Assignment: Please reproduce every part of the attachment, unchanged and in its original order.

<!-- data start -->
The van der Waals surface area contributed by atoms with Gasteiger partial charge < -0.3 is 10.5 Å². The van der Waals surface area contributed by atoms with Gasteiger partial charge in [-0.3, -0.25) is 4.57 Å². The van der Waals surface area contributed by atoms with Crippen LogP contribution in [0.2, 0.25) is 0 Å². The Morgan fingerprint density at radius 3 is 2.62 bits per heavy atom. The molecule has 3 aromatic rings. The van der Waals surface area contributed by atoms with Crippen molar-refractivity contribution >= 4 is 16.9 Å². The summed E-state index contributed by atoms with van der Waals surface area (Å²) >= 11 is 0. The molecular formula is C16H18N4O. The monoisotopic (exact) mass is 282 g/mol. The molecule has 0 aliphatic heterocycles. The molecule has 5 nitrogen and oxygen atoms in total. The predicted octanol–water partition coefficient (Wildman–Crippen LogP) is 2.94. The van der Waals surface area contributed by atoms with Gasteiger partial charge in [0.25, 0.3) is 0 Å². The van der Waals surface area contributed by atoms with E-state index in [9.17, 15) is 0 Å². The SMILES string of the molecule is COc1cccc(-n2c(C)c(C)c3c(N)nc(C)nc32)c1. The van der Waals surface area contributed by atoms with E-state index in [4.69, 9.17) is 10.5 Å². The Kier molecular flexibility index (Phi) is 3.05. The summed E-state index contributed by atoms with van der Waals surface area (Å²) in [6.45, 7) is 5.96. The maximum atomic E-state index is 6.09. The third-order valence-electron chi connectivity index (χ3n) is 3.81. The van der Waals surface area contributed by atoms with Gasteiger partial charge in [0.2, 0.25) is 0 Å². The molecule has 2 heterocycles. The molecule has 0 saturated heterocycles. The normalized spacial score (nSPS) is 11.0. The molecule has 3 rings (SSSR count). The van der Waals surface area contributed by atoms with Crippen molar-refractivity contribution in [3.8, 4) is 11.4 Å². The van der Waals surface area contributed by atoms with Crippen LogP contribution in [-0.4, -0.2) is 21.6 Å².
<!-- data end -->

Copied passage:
The van der Waals surface area contributed by atoms with Gasteiger partial charge < -0.3 is 10.5 Å². The van der Waals surface area contributed by atoms with Gasteiger partial charge in [-0.3, -0.25) is 4.57 Å². The van der Waals surface area contributed by atoms with Crippen LogP contribution in [0.2, 0.25) is 0 Å². The Morgan fingerprint density at radius 3 is 2.62 bits per heavy atom. The molecule has 3 aromatic rings. The van der Waals surface area contributed by atoms with Crippen molar-refractivity contribution >= 4 is 16.9 Å². The summed E-state index contributed by atoms with van der Waals surface area (Å²) >= 11 is 0. The molecular formula is C16H18N4O. The monoisotopic (exact) mass is 282 g/mol. The molecule has 0 aliphatic heterocycles. The molecule has 5 nitrogen and oxygen atoms in total. The predicted octanol–water partition coefficient (Wildman–Crippen LogP) is 2.94. The van der Waals surface area contributed by atoms with Gasteiger partial charge in [0.25, 0.3) is 0 Å². The van der Waals surface area contributed by atoms with E-state index in [9.17, 15) is 0 Å². The SMILES string of the molecule is COc1cccc(-n2c(C)c(C)c3c(N)nc(C)nc32)c1. The van der Waals surface area contributed by atoms with E-state index in [4.69, 9.17) is 10.5 Å². The Kier molecular flexibility index (Phi) is 3.05. The summed E-state index contributed by atoms with van der Waals surface area (Å²) in [6.45, 7) is 5.96. The maximum atomic E-state index is 6.09. The third-order valence-electron chi connectivity index (χ3n) is 3.81. The van der Waals surface area contributed by atoms with Gasteiger partial charge in [0.2, 0.25) is 0 Å². The molecule has 2 heterocycles. The molecule has 0 saturated heterocycles. The normalized spacial score (nSPS) is 11.0. The molecule has 3 rings (SSSR count). The van der Waals surface area contributed by atoms with Crippen molar-refractivity contribution in [3.8, 4) is 11.4 Å². The van der Waals surface area contributed by atoms with Crippen LogP contribution in [-0.4, -0.2) is 21.6 Å².